66 – Carlton – Finbar O’Dwyer (Murray Bushrangers/Vic Country)
67 – St Kilda – Robert Young (North Adelaide/South Australia)
68 – Geelong – Jake Tarca (South Adelaide/South Australia)
69 – North Melbourne – Joel Crocker (Sandringham Dragons/Vic Metro)

Round 5 onwards:

70 – Carlton – Ben Silvagni (Oakleigh Chargers/Vic Metro)
71 – Gold Coast – Caleb Graham (Gold Coast Academy/Queensland)
72 – Essendon – Brayden Ham (Geelong Falcons/Vic Country)
73 – Port Adelaide – Riley Grundy (Sturt/South Australia)
74 – Geelong – Oscar Brownless (Geelong Falcons/Vic Country)
75 – Melbourne – Toby Bedford (Dandenong Stingrays/Vic Country)
76 – Port Adelaide – Boyd Woodcock (North Adelaide/South Australia)
77 – Collingwood – Atu Bosenavulagi (Oakleigh Chargers/Vic Metro)
78 – Western Bulldogs – Will Hayes (Footscray VFL)

*Clubs matched bids to secure father-son or academy prospect

Club by Club Players:

Adelaide: Chayce Jones, Ned McHenry, Will Hamill, Lachlan Sholl
Brisbane: Ely Smith, Thomas Berry, Tom Joyce, Connor McFadyen, Noah Answerth
Carlton: Sam Walsh, Liam Stocker, Finbar O’Dwyer, Ben Silvagni
Collingwood: Isaac Quaynor, Will Kelly, Atu Bosenavulagi
Essendon: Irving Mosquito, Noah Gown, Brayden Ham
Fremantle: Sam Sturt, Luke Valente, Lachlan Schulz, Brett Bewley
Geelong: Jordan Clark, Ben Jarvis, Jacob Kennerley, Darcy Fort, Jake Tarca, Oscar Brownless
Gold Coast: Jack Lukosius, Izak Rankine, Ben King, Jez McLennan, Caleb Graham
GWS GIANTS: Jye Caldwell, Jackson Hately, Xavier O’Halloran, Ian Hill, Kieren Briggs, Connor Idun
Hawthorn: Jacob Koschitzke, Mathew Walker
Melbourne: Tom Sparrow, James Jordon, Aaron Nietschke, Marty Hore, Toby Bedford
North Melbourne: Tarryn Thomas, Curtis Taylor, Bailey Scott, Joel Crocker
Port Adelaide: Connor Rozee, Zak Butters, Xavier Duursma, Riley Grundy, Boyd Woodcock
Richmond: Riley Collier-Dawkins, Jack Ross, Fraser Turner, Luke English
St Kilda: Max King, Jack Bytel, Mathew Parker, Nick Hind, Robert Young
Sydney: Nick Blakey, James Rowbottom, Justin McInerney, Zac Foot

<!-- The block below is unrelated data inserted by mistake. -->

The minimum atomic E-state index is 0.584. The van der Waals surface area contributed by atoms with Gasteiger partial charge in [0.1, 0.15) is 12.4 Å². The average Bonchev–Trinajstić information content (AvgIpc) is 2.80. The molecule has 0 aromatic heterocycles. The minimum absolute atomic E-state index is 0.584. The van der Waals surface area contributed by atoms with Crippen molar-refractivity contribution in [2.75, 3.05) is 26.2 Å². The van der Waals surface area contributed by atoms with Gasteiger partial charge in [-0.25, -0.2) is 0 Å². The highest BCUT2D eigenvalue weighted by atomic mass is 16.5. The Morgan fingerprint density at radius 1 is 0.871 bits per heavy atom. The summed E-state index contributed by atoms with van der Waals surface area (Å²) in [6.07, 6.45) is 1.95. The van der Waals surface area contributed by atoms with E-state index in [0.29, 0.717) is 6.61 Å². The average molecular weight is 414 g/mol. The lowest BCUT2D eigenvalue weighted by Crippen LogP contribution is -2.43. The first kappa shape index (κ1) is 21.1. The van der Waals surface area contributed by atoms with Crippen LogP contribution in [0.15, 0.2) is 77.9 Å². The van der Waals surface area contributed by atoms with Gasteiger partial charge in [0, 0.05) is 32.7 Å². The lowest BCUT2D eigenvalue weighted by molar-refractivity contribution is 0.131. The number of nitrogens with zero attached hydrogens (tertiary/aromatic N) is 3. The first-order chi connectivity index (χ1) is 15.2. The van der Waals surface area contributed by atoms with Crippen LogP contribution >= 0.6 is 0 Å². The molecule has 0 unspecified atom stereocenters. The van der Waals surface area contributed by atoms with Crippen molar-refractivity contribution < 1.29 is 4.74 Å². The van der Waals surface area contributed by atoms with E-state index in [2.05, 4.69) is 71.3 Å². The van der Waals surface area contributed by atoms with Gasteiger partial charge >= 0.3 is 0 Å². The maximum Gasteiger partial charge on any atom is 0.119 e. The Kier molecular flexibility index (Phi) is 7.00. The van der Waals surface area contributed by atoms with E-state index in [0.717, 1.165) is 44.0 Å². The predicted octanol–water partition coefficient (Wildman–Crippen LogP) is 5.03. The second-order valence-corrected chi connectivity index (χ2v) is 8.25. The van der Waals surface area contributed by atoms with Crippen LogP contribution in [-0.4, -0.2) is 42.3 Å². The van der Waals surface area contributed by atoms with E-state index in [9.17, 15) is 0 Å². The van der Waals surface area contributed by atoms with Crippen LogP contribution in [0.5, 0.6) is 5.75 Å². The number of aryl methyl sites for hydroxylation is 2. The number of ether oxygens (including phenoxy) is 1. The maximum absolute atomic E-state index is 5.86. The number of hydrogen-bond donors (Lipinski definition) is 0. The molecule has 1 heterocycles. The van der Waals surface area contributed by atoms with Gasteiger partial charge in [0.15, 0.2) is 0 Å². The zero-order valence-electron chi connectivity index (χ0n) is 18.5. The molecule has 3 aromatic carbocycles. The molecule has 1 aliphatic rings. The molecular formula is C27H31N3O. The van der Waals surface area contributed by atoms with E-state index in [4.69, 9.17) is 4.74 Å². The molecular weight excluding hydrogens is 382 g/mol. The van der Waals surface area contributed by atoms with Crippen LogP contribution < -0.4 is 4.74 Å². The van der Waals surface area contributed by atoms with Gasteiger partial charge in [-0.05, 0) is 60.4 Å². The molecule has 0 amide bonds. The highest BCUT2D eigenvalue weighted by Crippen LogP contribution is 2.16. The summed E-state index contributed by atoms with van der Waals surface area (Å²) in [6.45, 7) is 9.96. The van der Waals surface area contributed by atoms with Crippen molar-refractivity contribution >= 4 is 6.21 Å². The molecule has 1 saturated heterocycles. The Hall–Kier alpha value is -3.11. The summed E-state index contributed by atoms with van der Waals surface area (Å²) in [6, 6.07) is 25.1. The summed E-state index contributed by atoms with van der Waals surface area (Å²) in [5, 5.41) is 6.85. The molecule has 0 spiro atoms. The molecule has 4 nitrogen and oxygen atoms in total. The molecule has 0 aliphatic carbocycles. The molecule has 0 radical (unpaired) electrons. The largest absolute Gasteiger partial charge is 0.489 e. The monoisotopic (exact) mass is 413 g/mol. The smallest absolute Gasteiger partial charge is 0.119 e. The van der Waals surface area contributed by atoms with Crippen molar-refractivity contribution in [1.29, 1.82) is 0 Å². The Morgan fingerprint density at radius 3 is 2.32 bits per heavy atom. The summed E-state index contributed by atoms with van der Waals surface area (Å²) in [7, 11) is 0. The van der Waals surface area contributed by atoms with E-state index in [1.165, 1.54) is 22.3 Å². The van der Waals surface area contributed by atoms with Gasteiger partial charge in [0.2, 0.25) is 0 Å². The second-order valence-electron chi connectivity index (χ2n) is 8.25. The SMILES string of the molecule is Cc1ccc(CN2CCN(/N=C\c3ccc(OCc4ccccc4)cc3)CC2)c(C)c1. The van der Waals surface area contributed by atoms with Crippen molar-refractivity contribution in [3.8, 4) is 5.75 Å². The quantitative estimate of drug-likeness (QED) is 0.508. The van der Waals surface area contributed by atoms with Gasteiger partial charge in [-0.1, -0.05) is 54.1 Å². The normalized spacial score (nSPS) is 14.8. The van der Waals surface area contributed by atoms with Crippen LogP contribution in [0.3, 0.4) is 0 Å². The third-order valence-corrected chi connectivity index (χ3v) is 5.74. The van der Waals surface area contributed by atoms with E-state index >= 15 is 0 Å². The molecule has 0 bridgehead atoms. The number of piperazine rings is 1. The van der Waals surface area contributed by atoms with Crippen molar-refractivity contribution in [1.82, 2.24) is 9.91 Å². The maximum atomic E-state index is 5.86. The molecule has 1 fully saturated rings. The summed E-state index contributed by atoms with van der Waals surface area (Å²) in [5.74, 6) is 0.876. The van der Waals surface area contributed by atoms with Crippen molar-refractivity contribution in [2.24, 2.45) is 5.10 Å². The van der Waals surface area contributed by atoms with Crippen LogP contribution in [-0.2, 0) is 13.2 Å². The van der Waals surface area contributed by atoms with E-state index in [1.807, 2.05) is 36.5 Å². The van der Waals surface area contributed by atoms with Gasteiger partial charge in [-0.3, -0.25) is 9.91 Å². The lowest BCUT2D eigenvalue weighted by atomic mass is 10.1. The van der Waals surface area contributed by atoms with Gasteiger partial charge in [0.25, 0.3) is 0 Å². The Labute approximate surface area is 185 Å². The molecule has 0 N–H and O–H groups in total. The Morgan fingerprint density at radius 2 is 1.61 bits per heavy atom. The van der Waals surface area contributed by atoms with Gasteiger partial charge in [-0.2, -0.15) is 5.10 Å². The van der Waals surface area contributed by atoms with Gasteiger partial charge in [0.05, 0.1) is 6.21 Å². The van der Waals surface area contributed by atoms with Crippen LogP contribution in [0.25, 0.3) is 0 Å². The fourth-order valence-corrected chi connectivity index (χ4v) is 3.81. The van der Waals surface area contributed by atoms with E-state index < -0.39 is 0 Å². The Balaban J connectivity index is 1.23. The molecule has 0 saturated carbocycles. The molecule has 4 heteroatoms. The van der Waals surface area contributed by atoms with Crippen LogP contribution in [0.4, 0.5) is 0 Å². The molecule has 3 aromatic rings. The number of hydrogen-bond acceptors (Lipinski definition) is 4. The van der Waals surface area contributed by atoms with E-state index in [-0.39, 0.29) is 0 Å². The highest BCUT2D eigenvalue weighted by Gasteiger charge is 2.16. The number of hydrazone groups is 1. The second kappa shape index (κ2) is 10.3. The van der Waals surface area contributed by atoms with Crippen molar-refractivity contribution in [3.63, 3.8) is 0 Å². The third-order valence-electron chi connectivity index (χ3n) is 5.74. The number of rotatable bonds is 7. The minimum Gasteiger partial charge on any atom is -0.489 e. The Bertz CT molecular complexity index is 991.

West Coast: Xavier O’Neill, Luke Foley, Bailey Williams, Jarrod Cameron
Western Bulldogs: Bailey Smith, Rhylee West, Laitham Vandermeer, Ben Cavarra, Will Hayes

AFL Draft Central’s Comprehensive Guide to the AFL Draft

SO tomorrow is the 2018 AFL National Draft and you need a quick guide to know the basics. We have you covered so read below to find out the details, draft invitations, father-son and academy players, bidding system and club-by-club picks.

DRAFT DETAILS

The 2018 AFL National Draft kicks off from 7pm tomorrow night, Thursday, November 22. The first round will be televised live on FOX FOOTY – with coverage from 6.30pm – and the remaining picks to be taken from midday on Friday, November 23. The first pick in the second round will be taken from 12.05pm, with the rookie draft to follow that evening. Depending on how long the National Draft takes, the Rookie Draft could begin anytime between 5pm-7pm.

DRAFT INVITATIONS (26)*

*Known, can still change between now and tomorrow night.

Nick Blakey
Kieren Briggs
Zak Butters
Jye Caldwell
Jordan Clark
Riley Collier-Dawkins
Xavier Duursma
Jackson Hately
Ian Hill
Chayce Jones
Will Kelly
Ben King
Max King
Jack Lukosius
Ned McHenry
Isaac Quaynor
Izak Rankine
Connor Rozee
Bailey Smith
Ely Smith*
Liam Stocker
Sam Sturt
Curtis Taylor*
Tarryn Thomas
Luke Valente
Sam Walsh

*indicates late call-ups after an initial list of 24 names were released.

SONS OF GUNS

Carlton: Ben Silvagni